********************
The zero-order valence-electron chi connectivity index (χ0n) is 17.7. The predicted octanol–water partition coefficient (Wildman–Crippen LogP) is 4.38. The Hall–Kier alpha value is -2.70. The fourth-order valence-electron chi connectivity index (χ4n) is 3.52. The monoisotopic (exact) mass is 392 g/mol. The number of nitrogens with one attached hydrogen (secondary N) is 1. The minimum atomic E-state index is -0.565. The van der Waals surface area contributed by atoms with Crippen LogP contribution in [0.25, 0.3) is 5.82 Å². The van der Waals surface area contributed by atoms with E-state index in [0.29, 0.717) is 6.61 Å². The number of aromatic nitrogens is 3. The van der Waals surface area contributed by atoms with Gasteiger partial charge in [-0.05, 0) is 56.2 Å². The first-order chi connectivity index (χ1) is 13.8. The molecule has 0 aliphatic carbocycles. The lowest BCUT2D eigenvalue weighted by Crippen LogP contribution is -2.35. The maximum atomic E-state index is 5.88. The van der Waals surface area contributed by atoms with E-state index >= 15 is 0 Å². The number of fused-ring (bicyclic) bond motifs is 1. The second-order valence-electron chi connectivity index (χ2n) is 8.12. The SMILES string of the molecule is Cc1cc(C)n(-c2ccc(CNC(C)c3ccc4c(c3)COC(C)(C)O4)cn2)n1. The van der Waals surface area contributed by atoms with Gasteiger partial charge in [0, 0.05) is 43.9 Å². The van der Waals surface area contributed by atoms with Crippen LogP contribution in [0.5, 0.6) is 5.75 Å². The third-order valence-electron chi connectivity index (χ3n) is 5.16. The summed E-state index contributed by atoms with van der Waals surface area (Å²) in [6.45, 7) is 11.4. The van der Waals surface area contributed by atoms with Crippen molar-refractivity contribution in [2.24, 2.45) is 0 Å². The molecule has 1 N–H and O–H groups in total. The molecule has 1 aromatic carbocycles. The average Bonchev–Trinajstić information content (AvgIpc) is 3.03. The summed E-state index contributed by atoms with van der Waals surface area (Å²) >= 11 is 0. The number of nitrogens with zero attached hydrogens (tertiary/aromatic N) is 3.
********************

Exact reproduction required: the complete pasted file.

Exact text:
The zero-order valence-electron chi connectivity index (χ0n) is 17.7. The predicted octanol–water partition coefficient (Wildman–Crippen LogP) is 4.38. The Hall–Kier alpha value is -2.70. The fourth-order valence-electron chi connectivity index (χ4n) is 3.52. The monoisotopic (exact) mass is 392 g/mol. The number of nitrogens with one attached hydrogen (secondary N) is 1. The minimum atomic E-state index is -0.565. The van der Waals surface area contributed by atoms with Crippen LogP contribution in [0.25, 0.3) is 5.82 Å². The van der Waals surface area contributed by atoms with E-state index in [0.29, 0.717) is 6.61 Å². The number of aromatic nitrogens is 3. The van der Waals surface area contributed by atoms with Gasteiger partial charge in [-0.05, 0) is 56.2 Å². The first-order chi connectivity index (χ1) is 13.8. The molecule has 0 aliphatic carbocycles. The lowest BCUT2D eigenvalue weighted by Crippen LogP contribution is -2.35. The maximum atomic E-state index is 5.88. The van der Waals surface area contributed by atoms with E-state index >= 15 is 0 Å². The number of fused-ring (bicyclic) bond motifs is 1. The second-order valence-electron chi connectivity index (χ2n) is 8.12. The SMILES string of the molecule is Cc1cc(C)n(-c2ccc(CNC(C)c3ccc4c(c3)COC(C)(C)O4)cn2)n1. The van der Waals surface area contributed by atoms with Gasteiger partial charge in [0, 0.05) is 43.9 Å². The van der Waals surface area contributed by atoms with Crippen LogP contribution in [0.5, 0.6) is 5.75 Å². The third-order valence-electron chi connectivity index (χ3n) is 5.16. The summed E-state index contributed by atoms with van der Waals surface area (Å²) in [6.45, 7) is 11.4. The van der Waals surface area contributed by atoms with Crippen molar-refractivity contribution in [2.24, 2.45) is 0 Å². The molecule has 1 N–H and O–H groups in total. The molecule has 1 aromatic carbocycles. The average Bonchev–Trinajstić information content (AvgIpc) is 3.03. The summed E-state index contributed by atoms with van der Waals surface area (Å²) >= 11 is 0. The number of nitrogens with zero attached hydrogens (tertiary/aromatic N) is 3.